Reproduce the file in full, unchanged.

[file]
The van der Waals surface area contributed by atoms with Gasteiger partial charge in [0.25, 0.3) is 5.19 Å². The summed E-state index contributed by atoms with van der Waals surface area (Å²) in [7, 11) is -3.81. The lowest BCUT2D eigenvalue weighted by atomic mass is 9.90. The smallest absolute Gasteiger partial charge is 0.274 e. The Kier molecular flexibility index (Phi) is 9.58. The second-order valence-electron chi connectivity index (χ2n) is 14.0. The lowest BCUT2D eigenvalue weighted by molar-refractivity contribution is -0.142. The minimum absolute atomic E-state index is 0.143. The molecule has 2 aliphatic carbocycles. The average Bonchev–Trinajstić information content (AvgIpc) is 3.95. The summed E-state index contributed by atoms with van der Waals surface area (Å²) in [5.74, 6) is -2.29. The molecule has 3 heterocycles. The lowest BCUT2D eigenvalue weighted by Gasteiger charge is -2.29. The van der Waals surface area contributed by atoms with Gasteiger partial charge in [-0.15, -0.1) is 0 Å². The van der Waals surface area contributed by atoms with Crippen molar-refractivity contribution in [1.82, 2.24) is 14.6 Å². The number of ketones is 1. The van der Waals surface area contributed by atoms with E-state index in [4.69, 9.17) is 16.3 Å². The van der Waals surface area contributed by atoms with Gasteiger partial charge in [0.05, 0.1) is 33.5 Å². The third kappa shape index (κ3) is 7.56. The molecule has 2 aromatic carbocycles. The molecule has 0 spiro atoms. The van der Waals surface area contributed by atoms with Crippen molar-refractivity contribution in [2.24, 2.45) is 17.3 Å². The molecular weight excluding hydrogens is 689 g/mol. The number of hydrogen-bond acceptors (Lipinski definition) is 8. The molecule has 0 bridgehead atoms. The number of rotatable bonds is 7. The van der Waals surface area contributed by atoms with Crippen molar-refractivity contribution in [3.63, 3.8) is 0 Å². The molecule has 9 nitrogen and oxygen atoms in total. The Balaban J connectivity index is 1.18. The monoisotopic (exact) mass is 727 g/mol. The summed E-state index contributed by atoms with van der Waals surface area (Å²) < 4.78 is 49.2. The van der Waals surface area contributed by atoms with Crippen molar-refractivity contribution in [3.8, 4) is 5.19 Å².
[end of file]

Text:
The van der Waals surface area contributed by atoms with Gasteiger partial charge in [0.25, 0.3) is 5.19 Å². The summed E-state index contributed by atoms with van der Waals surface area (Å²) in [7, 11) is -3.81. The lowest BCUT2D eigenvalue weighted by atomic mass is 9.90. The smallest absolute Gasteiger partial charge is 0.274 e. The Kier molecular flexibility index (Phi) is 9.58. The second-order valence-electron chi connectivity index (χ2n) is 14.0. The lowest BCUT2D eigenvalue weighted by molar-refractivity contribution is -0.142. The minimum absolute atomic E-state index is 0.143. The molecule has 2 aliphatic carbocycles. The average Bonchev–Trinajstić information content (AvgIpc) is 3.95. The summed E-state index contributed by atoms with van der Waals surface area (Å²) in [5.74, 6) is -2.29. The molecule has 3 heterocycles. The lowest BCUT2D eigenvalue weighted by Gasteiger charge is -2.29. The van der Waals surface area contributed by atoms with Gasteiger partial charge in [-0.15, -0.1) is 0 Å². The van der Waals surface area contributed by atoms with Crippen molar-refractivity contribution in [1.82, 2.24) is 14.6 Å². The number of ketones is 1. The van der Waals surface area contributed by atoms with E-state index in [4.69, 9.17) is 16.3 Å². The van der Waals surface area contributed by atoms with Gasteiger partial charge in [0.05, 0.1) is 33.5 Å². The third kappa shape index (κ3) is 7.56. The molecule has 2 aromatic carbocycles. The molecule has 0 spiro atoms. The van der Waals surface area contributed by atoms with Crippen molar-refractivity contribution in [2.24, 2.45) is 17.3 Å². The molecular weight excluding hydrogens is 689 g/mol. The number of hydrogen-bond acceptors (Lipinski definition) is 8. The molecule has 0 bridgehead atoms. The number of rotatable bonds is 7. The van der Waals surface area contributed by atoms with Crippen molar-refractivity contribution in [3.63, 3.8) is 0 Å². The molecule has 9 nitrogen and oxygen atoms in total. The Balaban J connectivity index is 1.18. The monoisotopic (exact) mass is 727 g/mol. The summed E-state index contributed by atoms with van der Waals surface area (Å²) < 4.78 is 49.2. The van der Waals surface area contributed by atoms with Crippen molar-refractivity contribution in [3.8, 4) is 5.19 Å².